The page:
King's practical measure to avoid saturating the market (and avoid openly competing with himself for sales) was a success. But in 1985, a bookstore clerk in Washington, D.C., did some detective work and exposed King's secret. The author subsequently issued a press release announcing Bachman's death from “cancer of the pseudonym.” King dedicated his 1989 novel
The Dark Half
(about a pen name that assumes a sinister life of its own) to “the late Richard Bachman.”

Prominent writers such as Robert Ludlum, Joyce Carol Oates, Anthony Burgess, Anne Rice, Michael Crichton, John Banville, Ruth Rendell, and Julian Barnes are also known to have indulged in pseudonymous publication. The Nobel laureate Doris Lessing, who tested out a nom de plume in the early 1980s, learned that she was better off sticking with her own identity. One of her aims had been a respite from the public's perception of her work; she sought to upend preconceptions of what it meant to read a “Doris Lessing novel.”

She also had something to prove. Lessing wanted to see how her books would be received if no one knew they were by the author of
The Golden Notebook
(a novel that had sold nearly a million copies), as well as more than twenty other books. “I wanted to highlight that whole dreadful process in book publishing that ‘nothing succeeds like success,'” she said later in an interview. “If the books had come out in my name, they would have sold a lot of copies and reviewers would have said, ‘Oh, Doris Lessing, how wonderful.'”

That's debatable, but on another level, Lessing had revenge in mind: the ruse was a way to strike back at critics who she felt had “hated” her then-recent Canopus novels, a five-volume science-fiction series of which she was extremely proud. (She considered the series her most important work.) So Lessing became “Jane Somers” and wrote the novel
The Diary of a Good Neighbour
, which her longtime UK publisher, Jonathan Cape, rejected, insisting that it was not commercially viable. The novel traced the friendship between two women: a middle-aged magazine editor and an octogenarian. After Lessing found a publisher, Michael Joseph, the book was released in the UK in 1983. (The coy jacket copy indicated, falsely, that Somers was the pen name of “a well-known English woman journalist.”) It sold only a few thousand copies, and the American edition fared poorly, too.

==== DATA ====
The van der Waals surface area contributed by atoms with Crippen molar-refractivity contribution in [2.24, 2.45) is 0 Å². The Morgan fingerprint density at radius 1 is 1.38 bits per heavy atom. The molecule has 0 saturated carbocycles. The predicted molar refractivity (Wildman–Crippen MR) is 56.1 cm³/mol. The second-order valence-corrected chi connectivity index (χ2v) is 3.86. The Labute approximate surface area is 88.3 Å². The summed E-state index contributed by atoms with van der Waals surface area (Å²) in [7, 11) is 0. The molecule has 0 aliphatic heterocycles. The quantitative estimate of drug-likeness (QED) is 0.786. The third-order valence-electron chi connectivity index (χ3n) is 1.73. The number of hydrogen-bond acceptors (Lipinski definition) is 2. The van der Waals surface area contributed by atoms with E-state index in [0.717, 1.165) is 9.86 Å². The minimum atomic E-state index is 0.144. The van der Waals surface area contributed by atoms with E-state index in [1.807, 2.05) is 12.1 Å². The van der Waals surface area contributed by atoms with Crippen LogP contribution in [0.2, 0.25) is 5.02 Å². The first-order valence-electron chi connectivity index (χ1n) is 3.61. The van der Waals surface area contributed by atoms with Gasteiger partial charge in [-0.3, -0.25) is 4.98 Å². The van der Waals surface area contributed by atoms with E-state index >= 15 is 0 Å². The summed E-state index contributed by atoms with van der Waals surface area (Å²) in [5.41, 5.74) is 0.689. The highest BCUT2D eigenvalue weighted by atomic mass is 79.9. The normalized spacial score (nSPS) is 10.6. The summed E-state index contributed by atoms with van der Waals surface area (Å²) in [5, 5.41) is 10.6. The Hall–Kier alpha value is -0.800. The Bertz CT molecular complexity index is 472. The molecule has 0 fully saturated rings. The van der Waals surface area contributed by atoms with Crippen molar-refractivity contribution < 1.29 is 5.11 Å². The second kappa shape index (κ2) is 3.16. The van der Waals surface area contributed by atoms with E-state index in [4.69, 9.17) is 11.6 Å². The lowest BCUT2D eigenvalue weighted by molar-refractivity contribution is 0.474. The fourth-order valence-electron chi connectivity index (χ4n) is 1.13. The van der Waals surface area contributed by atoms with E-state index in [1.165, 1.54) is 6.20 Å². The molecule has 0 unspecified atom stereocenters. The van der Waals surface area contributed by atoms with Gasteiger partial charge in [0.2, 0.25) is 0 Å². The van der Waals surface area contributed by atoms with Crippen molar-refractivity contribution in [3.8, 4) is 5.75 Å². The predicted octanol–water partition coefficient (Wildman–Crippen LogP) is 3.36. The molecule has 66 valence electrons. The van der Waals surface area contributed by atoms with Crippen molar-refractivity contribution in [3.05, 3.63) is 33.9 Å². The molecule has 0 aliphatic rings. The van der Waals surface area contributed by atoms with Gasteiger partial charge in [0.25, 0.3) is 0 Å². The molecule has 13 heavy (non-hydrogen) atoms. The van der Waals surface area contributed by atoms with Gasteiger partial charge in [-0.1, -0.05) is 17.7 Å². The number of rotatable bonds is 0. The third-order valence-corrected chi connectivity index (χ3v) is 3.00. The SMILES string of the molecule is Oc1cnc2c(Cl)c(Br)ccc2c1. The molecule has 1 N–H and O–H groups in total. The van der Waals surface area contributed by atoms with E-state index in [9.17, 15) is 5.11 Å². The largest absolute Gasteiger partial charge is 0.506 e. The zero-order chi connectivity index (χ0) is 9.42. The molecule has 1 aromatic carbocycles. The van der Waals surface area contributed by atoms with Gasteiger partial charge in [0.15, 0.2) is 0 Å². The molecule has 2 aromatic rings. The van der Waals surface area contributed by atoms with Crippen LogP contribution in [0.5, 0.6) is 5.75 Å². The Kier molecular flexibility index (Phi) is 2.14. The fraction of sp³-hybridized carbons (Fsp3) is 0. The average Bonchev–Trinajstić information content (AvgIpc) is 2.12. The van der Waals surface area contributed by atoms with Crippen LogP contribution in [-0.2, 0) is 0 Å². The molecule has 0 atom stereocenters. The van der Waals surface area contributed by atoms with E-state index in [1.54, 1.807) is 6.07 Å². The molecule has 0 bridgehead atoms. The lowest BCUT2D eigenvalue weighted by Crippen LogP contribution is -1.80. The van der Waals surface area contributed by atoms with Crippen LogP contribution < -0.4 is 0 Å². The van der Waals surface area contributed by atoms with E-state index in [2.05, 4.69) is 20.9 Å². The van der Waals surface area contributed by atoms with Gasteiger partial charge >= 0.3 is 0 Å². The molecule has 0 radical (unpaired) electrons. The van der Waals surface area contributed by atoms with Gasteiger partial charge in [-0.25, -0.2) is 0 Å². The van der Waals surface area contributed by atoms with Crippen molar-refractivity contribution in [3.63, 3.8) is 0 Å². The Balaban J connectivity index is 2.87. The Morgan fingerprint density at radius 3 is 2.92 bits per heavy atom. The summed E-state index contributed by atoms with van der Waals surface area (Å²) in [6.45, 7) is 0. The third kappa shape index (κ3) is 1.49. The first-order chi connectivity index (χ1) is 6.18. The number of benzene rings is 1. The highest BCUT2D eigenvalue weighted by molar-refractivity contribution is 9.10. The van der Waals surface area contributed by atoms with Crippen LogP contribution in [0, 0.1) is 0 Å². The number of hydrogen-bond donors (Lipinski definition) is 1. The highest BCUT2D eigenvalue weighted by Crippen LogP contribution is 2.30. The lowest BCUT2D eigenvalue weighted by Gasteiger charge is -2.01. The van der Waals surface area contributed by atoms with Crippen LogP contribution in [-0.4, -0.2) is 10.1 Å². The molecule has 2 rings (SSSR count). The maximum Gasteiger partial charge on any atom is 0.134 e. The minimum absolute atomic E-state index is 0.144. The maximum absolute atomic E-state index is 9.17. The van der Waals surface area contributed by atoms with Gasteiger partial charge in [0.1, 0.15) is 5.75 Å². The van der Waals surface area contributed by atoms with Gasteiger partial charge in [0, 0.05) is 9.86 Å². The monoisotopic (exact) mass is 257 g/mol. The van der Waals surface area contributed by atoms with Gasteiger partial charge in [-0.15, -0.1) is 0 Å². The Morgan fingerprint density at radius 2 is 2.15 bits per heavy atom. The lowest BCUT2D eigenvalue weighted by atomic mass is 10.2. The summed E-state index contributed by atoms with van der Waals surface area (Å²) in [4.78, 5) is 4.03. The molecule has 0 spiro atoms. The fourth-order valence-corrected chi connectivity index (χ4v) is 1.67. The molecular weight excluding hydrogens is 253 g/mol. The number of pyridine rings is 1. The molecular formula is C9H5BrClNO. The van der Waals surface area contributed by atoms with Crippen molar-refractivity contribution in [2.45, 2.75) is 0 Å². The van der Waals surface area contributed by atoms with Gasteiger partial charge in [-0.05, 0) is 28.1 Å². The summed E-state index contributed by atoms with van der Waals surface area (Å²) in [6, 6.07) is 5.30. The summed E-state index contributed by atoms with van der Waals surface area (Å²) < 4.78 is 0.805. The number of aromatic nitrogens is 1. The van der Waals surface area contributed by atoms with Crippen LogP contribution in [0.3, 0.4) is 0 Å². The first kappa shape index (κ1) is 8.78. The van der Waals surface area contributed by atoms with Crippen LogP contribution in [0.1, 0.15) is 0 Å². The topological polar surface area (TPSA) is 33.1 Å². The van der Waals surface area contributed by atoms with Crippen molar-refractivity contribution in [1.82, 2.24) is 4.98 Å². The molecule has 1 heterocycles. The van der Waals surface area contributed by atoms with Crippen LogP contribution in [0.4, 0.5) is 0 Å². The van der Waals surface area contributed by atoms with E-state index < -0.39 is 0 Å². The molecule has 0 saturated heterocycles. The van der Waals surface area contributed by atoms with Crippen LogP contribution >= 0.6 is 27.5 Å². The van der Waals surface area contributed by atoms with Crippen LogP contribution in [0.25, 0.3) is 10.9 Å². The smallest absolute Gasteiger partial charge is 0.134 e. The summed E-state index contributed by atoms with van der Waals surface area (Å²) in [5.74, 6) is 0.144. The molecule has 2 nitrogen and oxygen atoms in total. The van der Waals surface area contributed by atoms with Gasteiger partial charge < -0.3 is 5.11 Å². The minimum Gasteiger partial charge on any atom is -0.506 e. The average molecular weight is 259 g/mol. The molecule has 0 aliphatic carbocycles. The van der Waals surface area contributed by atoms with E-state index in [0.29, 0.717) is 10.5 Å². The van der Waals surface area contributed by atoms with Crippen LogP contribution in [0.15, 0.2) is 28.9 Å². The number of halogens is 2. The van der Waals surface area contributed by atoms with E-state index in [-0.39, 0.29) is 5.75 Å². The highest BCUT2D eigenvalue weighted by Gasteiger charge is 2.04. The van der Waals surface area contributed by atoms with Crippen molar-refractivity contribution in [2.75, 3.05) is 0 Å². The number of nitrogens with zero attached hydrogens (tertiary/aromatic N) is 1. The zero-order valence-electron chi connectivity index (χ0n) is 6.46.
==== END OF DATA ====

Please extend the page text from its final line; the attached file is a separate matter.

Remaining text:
Was its failure due to people's fixation on famous authors, or was it a bad book? Lessing blamed the former. Was her test nothing but an egotistical publicity stunt? A critic from the
Washington Post
, Jonathan Yardley, seemed to think so. He argued that it was not at all the “success syndrome” that had troubled Lessing, but rather that “reviewers refused to be seduced by her name on the ‘Canopus' novels and picked them to pieces.”

Regardless, Lessing followed up a year later with a Somers sequel,
If the Old Could
, and soon after its publication she confessed that she had written both books. “The reviews were more or less what I expected,” she said of her experiment. “It was interesting to be a beginning writer again because I found how patronizing reviewers can be.”

Of course, authorial charlatanism isn't always provoked by malice, fear, guilt, or any other dark motive. The best-selling author Tom Huff, who died in 1990, was a Texan who published gothic novels, but he rechristened himself Jennifer Wilde to venture convincingly into bodice-ripping historical romance. He did so with the 1976 novel
Love's Tender Fury